Rugby league in England will receive £16m in government loans to help it recover from the impact of the coronavirus pandemic.
Rugby Football League (RFL) chief executive Ralph Rimmer asked for assistance after the suspension of the game on 16 March.
Culture Secretary Oliver Dowden said the government had intervened "to protect an entire sport".
England is set to host the World Cup in 2021.
Eighteen English venues, predominantly in the north, are scheduled to stage games during the tournament, which runs from 23 October and 27 November, with the men's and women's finals scheduled for Old Trafford.
The sport is seen as a special case because of its social value in mainly northern communities and the risk of it being wiped out.
"Rugby league is not a wealthy sport. But it is rich in the things that matter most - outstanding sporting and life chances in often disadvantaged communities," said Rimmer.
"This support enables the sport to survive, to reshape, to be ready to restart in this our 125th year and to look to a home World Cup."
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'Lockdown threatened survival'
Rugby league was created in Huddersfield in August 1895 when northern clubs broke away from the Rugby Football Union over the issue of payments to players, before switching to a 13-man code in 1906.
"The effects of lockdown genuinely threatened the survival of our clubs at all levels and their ability to continue delivering positive social and economic impact," said Rimmer.
"The RFL is grateful to the government for understanding and acting.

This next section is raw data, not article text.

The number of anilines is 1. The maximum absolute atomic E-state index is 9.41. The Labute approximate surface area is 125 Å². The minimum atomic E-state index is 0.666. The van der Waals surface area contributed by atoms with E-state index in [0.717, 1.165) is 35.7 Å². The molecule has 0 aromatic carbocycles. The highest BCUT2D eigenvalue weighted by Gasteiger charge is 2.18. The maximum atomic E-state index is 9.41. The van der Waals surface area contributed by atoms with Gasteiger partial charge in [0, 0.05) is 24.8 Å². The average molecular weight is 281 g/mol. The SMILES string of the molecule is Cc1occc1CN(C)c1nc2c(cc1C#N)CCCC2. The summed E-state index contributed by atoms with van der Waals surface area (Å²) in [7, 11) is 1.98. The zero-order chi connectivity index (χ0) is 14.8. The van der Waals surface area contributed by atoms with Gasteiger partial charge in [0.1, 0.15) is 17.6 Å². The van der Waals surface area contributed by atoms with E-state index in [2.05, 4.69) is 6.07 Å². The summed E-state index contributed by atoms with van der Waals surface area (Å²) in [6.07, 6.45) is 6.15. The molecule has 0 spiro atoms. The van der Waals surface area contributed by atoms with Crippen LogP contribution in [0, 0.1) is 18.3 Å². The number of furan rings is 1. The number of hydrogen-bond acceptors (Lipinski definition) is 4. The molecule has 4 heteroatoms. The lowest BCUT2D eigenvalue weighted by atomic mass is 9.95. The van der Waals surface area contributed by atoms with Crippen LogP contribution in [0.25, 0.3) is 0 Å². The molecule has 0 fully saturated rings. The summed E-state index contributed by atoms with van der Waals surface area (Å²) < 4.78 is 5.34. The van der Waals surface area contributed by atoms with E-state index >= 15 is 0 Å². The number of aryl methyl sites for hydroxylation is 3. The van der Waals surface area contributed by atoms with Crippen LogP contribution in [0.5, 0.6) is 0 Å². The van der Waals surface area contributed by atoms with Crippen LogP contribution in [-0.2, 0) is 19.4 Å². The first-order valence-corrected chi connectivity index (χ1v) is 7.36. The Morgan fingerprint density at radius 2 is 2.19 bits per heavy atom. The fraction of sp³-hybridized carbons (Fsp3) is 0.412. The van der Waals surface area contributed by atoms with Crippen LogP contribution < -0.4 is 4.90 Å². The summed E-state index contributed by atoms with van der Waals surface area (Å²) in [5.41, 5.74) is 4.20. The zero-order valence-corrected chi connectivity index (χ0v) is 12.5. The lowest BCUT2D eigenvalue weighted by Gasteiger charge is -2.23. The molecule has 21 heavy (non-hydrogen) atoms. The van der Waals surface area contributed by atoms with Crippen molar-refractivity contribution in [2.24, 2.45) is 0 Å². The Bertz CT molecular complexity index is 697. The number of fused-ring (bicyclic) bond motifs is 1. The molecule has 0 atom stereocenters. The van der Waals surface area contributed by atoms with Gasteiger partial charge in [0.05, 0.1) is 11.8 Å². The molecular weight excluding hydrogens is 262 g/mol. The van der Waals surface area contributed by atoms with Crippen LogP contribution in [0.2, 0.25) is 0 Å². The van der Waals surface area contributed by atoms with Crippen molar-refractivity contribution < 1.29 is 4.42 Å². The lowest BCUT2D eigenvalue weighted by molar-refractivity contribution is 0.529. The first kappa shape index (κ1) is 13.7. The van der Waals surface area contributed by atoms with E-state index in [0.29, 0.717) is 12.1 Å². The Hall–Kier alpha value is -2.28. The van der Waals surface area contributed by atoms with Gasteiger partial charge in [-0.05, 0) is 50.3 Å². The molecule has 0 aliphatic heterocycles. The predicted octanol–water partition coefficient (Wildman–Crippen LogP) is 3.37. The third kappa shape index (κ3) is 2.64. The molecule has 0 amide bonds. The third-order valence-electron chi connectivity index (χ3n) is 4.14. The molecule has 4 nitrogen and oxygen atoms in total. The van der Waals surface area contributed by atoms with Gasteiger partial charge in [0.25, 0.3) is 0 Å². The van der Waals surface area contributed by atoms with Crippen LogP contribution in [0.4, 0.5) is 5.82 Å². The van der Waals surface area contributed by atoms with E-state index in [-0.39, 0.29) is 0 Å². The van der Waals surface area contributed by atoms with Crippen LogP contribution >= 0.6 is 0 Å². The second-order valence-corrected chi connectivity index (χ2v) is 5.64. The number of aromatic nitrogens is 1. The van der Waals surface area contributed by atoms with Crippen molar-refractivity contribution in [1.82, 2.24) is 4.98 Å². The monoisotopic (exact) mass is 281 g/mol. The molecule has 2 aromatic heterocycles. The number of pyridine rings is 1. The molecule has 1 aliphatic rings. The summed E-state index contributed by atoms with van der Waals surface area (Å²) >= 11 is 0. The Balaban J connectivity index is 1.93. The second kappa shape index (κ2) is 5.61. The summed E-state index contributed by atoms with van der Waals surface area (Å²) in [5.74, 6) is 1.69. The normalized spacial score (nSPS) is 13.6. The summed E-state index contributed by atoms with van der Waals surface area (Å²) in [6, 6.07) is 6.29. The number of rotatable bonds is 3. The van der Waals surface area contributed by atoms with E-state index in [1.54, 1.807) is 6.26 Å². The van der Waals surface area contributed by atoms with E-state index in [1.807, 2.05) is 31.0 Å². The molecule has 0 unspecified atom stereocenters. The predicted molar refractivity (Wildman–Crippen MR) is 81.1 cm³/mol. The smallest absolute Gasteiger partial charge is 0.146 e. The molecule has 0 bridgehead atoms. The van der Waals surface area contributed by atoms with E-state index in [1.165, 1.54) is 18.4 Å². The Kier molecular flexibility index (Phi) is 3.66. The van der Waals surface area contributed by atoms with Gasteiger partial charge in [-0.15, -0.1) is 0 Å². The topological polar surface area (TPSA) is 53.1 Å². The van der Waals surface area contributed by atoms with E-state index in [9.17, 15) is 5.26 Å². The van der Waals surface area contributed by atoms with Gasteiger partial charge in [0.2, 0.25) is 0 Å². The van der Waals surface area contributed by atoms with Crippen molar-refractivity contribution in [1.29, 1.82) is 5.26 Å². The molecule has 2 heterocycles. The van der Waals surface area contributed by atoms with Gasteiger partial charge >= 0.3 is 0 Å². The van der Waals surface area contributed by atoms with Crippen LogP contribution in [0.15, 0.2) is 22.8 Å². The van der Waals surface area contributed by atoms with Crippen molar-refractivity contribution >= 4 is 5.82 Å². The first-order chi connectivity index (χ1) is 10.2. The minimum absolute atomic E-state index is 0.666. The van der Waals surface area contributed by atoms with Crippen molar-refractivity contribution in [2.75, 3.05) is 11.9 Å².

"In these very tough times for the country and huge demands, this is confirmation of why rugby league is important and the sport's significant social impact in northern communities in particular."
England hope to go one better in the World Cup next year after losing to Australia in the 2017 final
All England-based Super League and second- and third-tier clubs, many of whom have charitable programmes helping people in their areas during the pandemic, will be entitled to apply for money from the government fund.
Culture Secretary Oliver Dowden said: "This is a massive shot in the arm to secure the survival of rugby league.
"We recognise that many RFL clubs operate on very tight financial margins. Without their ability to stage matches with spectators and despite the government's extensive economic package, the professional game has come very close to collapsing.
"Sports across the board are facing unprecedented pressures. In rugby league's case, we are intervening as an exception to protect an entire sport, the community it supports, the World Cup and its legacy for generations to come."
Rugby league correspondent Dave Woods
This government intervention will come as a huge relief to every club, from Super League down to League One.
But this is a temporary fix to stabilise the sport. The game is still a long way from being out of the woods.
The £16m will have to be spread wisely because tough times lie ahead. And it is unlikely that recent wage cuts right across rugby league's players and staff will be reversed any time soon.
The RFL - in this current period of co-operation between all the clubs and the central body - have an intimate knowledge of each club's business model and current financial state. So it should be distributed as fairly as possible to hopefully ensure short-term survival for all.
No-one has yet made the decision to cancel any of the big events planned for the next few months - Challenge Cup final, Grand Final and Ashes series.
But common sense would suggest that those big paydays, or even week-to-week league matches at all levels, are unlikely to happen in front of paying customers this side of 2021.
So the financial woes will stretch into next year at the very earliest.
There will be some concern that the money has been given as a loan, which seems a huge mortgage for the game to carry forward into the future. But the terms of this loan are such that that should not be a burden.